I took a boat to France to see ‘The Tree of Life’

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Terrence Malick’s ‘The Tree of Life’ finally has a release date – July 8 – after a complicated legal wrangle threated to keep it from our screens when it opened across world. But David Jenkins was taking no risks. He decided the only way to see the film was to hop on a ferry to France…

How far would you travel to see a film? I’d heard stories of New York critics jumping on planes to cross the Atlantic to catch a one-off screening of Jacques Rivette’s nororious 773-minute ‘Out 1’ at the National Film Theatre in London, but never for something as small fry as a new release. The long and short of this story is that last month I travelled across the Channel with the sole purpose of seeing a film which I feared might never make it to my local cinema.

Some context: way, way back in the late 1970s, America’s foremost philosopher-poet-filmmaker, Terrence Malick, was planning to make a film called ‘Q’. It was to be about life, God, existence, creation, the cosmos, the whole damn thing. But funds were not forthcoming, a situation which perhaps fuelled Malick’s refusal to pick up a camera in the 29 years between 1979’s ‘Days of Heaven’ and 1998’s ‘The Thin Red Line’.

Malick’s new film, ‘The Tree of Life’, won the Palme d’Or at Cannes last month. It opened in French cinemas the same week. It opened in the US two weeks ago. It opened in Ukraine last week and in Taiwan this week. Surely it will be coming to British cinemas imminently? Well, that’s the point. Nobody knew. Right up until last Tuesday, it didn’t have a release date and had fallen prey to a complicated, hush-hush legal wrangle. This Malick fan was getting more desperate by the minute.

If you’ve been monitoring film release schedules closely, you’ll know that ‘The Tree of Life’ was first scheduled to come out in the UK on May 4, a week prior to its premiere at Cannes. That itself was strange. Cannes ordinarily doesn’t allow premieres anywhere else before their own. And why would this hugely anticipated American film be getting a release first in the UK? Something was up. Yet as we inched closer to May 4, clock-watching cinephiles began to believe it was going to happen: UK citizens would sample this work ahead of every other mortal on the planet.

Yet not only did the release come and go, but the UK was nudged from the front of the distribution queue to the back. So, what the hell was a film fan to do? Chain a severed pig’s head to the doorstep of the distributor in protest? Surreptitiously resort to morally dubious internet-based means? Hop on a boat and see the film in France?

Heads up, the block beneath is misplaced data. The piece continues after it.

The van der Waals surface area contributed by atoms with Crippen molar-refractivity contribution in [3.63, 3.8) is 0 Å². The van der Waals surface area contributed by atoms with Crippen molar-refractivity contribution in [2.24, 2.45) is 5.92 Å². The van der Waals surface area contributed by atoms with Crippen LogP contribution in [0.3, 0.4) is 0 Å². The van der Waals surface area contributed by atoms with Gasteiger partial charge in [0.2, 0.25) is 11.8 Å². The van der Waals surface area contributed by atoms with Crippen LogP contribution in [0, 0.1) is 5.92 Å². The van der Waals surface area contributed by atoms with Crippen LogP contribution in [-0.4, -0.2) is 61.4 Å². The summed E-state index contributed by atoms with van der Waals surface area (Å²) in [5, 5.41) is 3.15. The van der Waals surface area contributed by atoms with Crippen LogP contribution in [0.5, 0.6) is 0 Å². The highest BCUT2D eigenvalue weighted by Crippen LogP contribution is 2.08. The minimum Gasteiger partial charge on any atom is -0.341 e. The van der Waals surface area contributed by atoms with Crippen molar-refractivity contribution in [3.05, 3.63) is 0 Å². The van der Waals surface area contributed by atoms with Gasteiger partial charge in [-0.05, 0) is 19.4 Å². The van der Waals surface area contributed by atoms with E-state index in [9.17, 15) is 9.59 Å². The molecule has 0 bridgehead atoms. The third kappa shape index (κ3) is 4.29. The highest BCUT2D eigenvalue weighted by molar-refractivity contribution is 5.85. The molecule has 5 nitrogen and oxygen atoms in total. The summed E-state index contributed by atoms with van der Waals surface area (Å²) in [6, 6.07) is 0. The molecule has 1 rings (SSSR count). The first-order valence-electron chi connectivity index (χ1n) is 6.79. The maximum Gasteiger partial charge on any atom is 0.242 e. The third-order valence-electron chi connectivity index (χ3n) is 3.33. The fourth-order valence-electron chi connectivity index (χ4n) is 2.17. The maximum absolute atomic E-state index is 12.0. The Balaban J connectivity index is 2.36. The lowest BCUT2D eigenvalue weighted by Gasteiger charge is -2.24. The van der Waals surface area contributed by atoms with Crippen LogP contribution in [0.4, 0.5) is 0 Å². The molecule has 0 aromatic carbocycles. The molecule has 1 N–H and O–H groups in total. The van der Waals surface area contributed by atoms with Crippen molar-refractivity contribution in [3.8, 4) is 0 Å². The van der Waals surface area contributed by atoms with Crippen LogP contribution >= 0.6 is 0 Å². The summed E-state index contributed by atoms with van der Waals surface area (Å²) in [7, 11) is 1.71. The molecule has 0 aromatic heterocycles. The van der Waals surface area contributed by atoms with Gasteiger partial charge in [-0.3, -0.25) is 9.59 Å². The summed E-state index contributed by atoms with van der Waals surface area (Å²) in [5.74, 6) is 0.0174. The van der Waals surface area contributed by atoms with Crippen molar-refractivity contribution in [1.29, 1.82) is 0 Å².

Organising the trip was simple: it was a textbook bank holiday jaunt, only with a darkened room as its goal. A handy French website dedicated to all films shown in English across France helped identify the locations where it was being shown in the ‘Version Originale’. Alas, the multiplexes of Calais were not yet catering to British film buffs and were only screening a dubbed version. The road trip would have to extend further inland, to Lille. With timings planned to the minute, ferry tickets booked, petrol purchased, Thermos flasks filled and a stack of Google Maps the size of ‘Ulysses’ printed off, I took to the road with my father at the wheel to see Malick’s elusive latest.

To make it there and back in a day involves strict time keeping, a sturdy constitution and not a little dose of insanity. Eurostar may have taken the sting out of the journey, but it would also have made it prohibitively expensive. So having set off at 5.30am, we arrived in Lille for midday where, in radiant heat, we grabbed some croque monsieurs and a couple of white wines. The car park sat next to a downmarket brasserie called Les 400 Coups, which was a good omen. Also, I liked that the cinema we’d picked – Le Majestic – printed a portrait of the late Claude Chabrol on the reverse of their ticket stubs: can you imagine seeing Michael Powell’s face on Odeon popcorn buckets?

While in town, we also took in Woody Allen’s new comedy, ‘Midnight in Paris’, which was an absolute delight, a whimsical Parisian fantasy with Owen Wilson. But Woody, it turned out, was just an amuse-bouche before the meaty Malick main course. With just ten fellow audience members at the Monday 4.15pm screening, we were treated to what I believe the French call ‘un chef d’oeuvre’, a film unlike anything I’d seen before, and (deep breath) probably the best thing I’ve seen in my career as a film journalist.

The Tree of Life’ is the latter-day progeny of the long-forgotten ‘Q’. It’s a tremendous, semi-abstract symphony of breathtaking sound and imagery which daringly juxtaposes the life of a close-knit suburban family in 1950s Texas with the origins of life on Earth. It’s a film made by someone who clearly has no preconceptions about what cinema should be and someone unafraid to question whether the diverse richness of our experience on Earth can be rationalised by religion or philosophy.

My father was not too hot on it. It was ‘too clever-clever’, apparently. But – questionable, over-priced ferry fry-ups aside – this pilgrimage to kneel at the altar of cinema was a copper-bottomed success. The announcement, a week after the trip, that the film has been given a UK release on July 8 seemed inevitable. But this was still a film whose grand philosophical intimations deserved crossing water for. Would I resort to our culturally enlightened French cousins for my cinema needs again? I’m not sure. When’s the next Malick film out?



Read our review of 'The Tree of Life'

Author: David Jenkins



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